[email protected] Ed Silverman About the Author Reprints Tags addictionpharmaceuticalsSTAT+ Mallinckrodt has agreed to pay $35 million to settle charges of failing to report suspicious orders of controlled substances, the largest such deal involving a drug maker for such an infraction.The deal also includes what authorities are calling a “groundbreaking parallel agreement” with the Drug Enforcement Agency, which will involve collecting and analyzing data from customers in order to identify suspicious sales. Mallinckrodt pays $35 million fine for failing to report suspicious oxycodone orders What’s included? What is it? Pharmalot Columnist, Senior Writer Ed covers the pharmaceutical industry. Unlock this article — plus daily coverage and analysis of the pharma industry — by subscribing to STAT+. First 30 days free. GET STARTED Daily reporting and analysis The most comprehensive industry coverage from a powerhouse team of reporters Subscriber-only newsletters Daily newsletters to brief you on the most important industry news of the day STAT+ Conversations Weekly opportunities to engage with our reporters and leading industry experts in live video conversations Exclusive industry events Premium access to subscriber-only networking events around the country The best reporters in the industry The most trusted and well-connected newsroom in the health care industry And much more Exclusive interviews with industry leaders, profiles, and premium tools, like our CRISPR Trackr. GET STARTED Log In | Learn More By Ed Silverman July 11, 2017 Reprints STAT+ is STAT’s premium subscription service for in-depth biotech, pharma, policy, and life science coverage and analysis. Our award-winning team covers news on Wall Street, policy developments in Washington, early science breakthroughs and clinical trial results, and health care disruption in Silicon Valley and beyond. Pharmalot APStock @Pharmalot
What is it? Three U.S. scientists win Nobel Prize for uncovering inner workings of the biological clock [email protected] Senior Writer, Science and Discovery (1956-2021) Sharon covered science and discovery. About the Author Reprints Sharon Begley By Sharon Begley Oct. 2, 2017 Reprints GET STARTED STAT+ is STAT’s premium subscription service for in-depth biotech, pharma, policy, and life science coverage and analysis. Our award-winning team covers news on Wall Street, policy developments in Washington, early science breakthroughs and clinical trial results, and health care disruption in Silicon Valley and beyond. What’s included? Daily reporting and analysis The most comprehensive industry coverage from a powerhouse team of reporters Subscriber-only newsletters Daily newsletters to brief you on the most important industry news of the day STAT+ Conversations Weekly opportunities to engage with our reporters and leading industry experts in live video conversations Exclusive industry events Premium access to subscriber-only networking events around the country The best reporters in the industry The most trusted and well-connected newsroom in the health care industry And much more Exclusive interviews with industry leaders, profiles, and premium tools, like our CRISPR Trackr. Unlock this article by subscribing to STAT+ and enjoy your first 30 days free! GET STARTED The 2017 Nobel Prize in physiology or medicine was awarded on Monday morning to Jeffrey Hall, Michael Rosbash, and Michael Young for their discoveries of the molecular underpinnings of the circadian rhythms that help organisms adapt to our 24-hour days.The scientists “were able to peek inside our biological clock and elucidate its inner workings,” said Thomas Perlmann, secretary of the Nobel Committee for Physiology or Medicine, who announced the prize in Stockholm. “Their discoveries explain how plants, animals, and humans adapt their biological rhythm so that it is synchronized with the Earth’s revolutions.” Alex Hogan/STAT Tags research In the Lab @sxbegle Log In | Learn More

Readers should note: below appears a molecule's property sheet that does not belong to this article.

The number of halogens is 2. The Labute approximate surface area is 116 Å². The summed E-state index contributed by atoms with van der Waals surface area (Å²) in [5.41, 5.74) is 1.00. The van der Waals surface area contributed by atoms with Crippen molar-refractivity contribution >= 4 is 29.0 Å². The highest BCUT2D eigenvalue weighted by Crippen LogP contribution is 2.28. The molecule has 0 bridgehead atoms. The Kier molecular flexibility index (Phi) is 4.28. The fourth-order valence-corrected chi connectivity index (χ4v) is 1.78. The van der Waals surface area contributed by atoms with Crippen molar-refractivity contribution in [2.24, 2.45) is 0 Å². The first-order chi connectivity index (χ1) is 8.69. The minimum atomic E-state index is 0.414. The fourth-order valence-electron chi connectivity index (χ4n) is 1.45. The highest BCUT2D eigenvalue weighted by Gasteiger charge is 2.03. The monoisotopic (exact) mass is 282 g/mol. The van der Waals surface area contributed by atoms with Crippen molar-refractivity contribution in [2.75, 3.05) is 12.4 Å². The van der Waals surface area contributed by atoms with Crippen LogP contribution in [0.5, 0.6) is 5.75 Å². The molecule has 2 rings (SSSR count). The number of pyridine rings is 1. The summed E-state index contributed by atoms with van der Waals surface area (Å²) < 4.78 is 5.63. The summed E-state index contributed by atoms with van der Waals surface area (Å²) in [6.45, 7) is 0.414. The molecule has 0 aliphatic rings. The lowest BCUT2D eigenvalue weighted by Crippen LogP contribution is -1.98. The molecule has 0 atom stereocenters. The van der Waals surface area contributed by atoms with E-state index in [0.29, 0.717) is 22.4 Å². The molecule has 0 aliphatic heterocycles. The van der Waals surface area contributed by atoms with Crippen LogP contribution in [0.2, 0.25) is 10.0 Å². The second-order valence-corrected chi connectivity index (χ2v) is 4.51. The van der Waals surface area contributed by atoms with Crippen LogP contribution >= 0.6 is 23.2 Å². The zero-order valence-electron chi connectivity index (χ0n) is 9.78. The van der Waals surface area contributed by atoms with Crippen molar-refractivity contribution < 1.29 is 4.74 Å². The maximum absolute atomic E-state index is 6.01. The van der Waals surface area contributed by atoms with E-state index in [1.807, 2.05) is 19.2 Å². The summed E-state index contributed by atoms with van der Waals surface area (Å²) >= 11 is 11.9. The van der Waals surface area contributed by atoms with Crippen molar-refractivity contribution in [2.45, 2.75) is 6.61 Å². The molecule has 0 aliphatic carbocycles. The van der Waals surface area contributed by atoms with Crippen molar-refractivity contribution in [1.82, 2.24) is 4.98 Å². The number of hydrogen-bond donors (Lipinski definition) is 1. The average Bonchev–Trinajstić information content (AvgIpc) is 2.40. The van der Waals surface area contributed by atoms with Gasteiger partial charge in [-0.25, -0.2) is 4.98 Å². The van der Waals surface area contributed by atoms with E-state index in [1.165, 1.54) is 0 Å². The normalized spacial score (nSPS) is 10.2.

[email protected] What’s included? Pharmalittle: Migraine medication sales look promising; will the U.S. import drugs? General Assignment Reporter Liz focuses on cancer, biomedical engineering, and how patients feel the effects of Covid-19. STAT+ is STAT’s premium subscription service for in-depth biotech, pharma, policy, and life science coverage and analysis. Our award-winning team covers news on Wall Street, policy developments in Washington, early science breakthroughs and clinical trial results, and health care disruption in Silicon Valley and beyond. Pharmalot Log In | Learn More By Elizabeth Cooney Aug. 21, 2018 Reprints Daily reporting and analysis The most comprehensive industry coverage from a powerhouse team of reporters Subscriber-only newsletters Daily newsletters to brief you on the most important industry news of the day STAT+ Conversations Weekly opportunities to engage with our reporters and leading industry experts in live video conversations Exclusive industry events Premium access to subscriber-only networking events around the country The best reporters in the industry The most trusted and well-connected newsroom in the health care industry And much more Exclusive interviews with industry leaders, profiles, and premium tools, like our CRISPR Trackr. Unlock this article by subscribing to STAT+ and enjoy your first 30 days free! GET STARTED What is it? GET STARTED About the Author Reprints Elizabeth Cooney @cooney_liz Alex Hogan/STAT Good morning. It’s Elizabeth Cooney again, filling in for the vacationing Ed Silverman. Some food for thought to start the day. Comments, suggestions, tips welcome.A controversial Food and Drug Administration working group has begun discussing how to import drugs from other countries as a way to bring down prices for American patients, STAT says. “That work group has met and is outlining its plan of action,” Dan Best, Trump administration senior adviser on drug pricing, said on a phone call with reporters. “As more of that information becomes available, we’ll make it available to the market.” Tags drug developmentdrug pricingpharmaceuticalspharmalittleSTAT+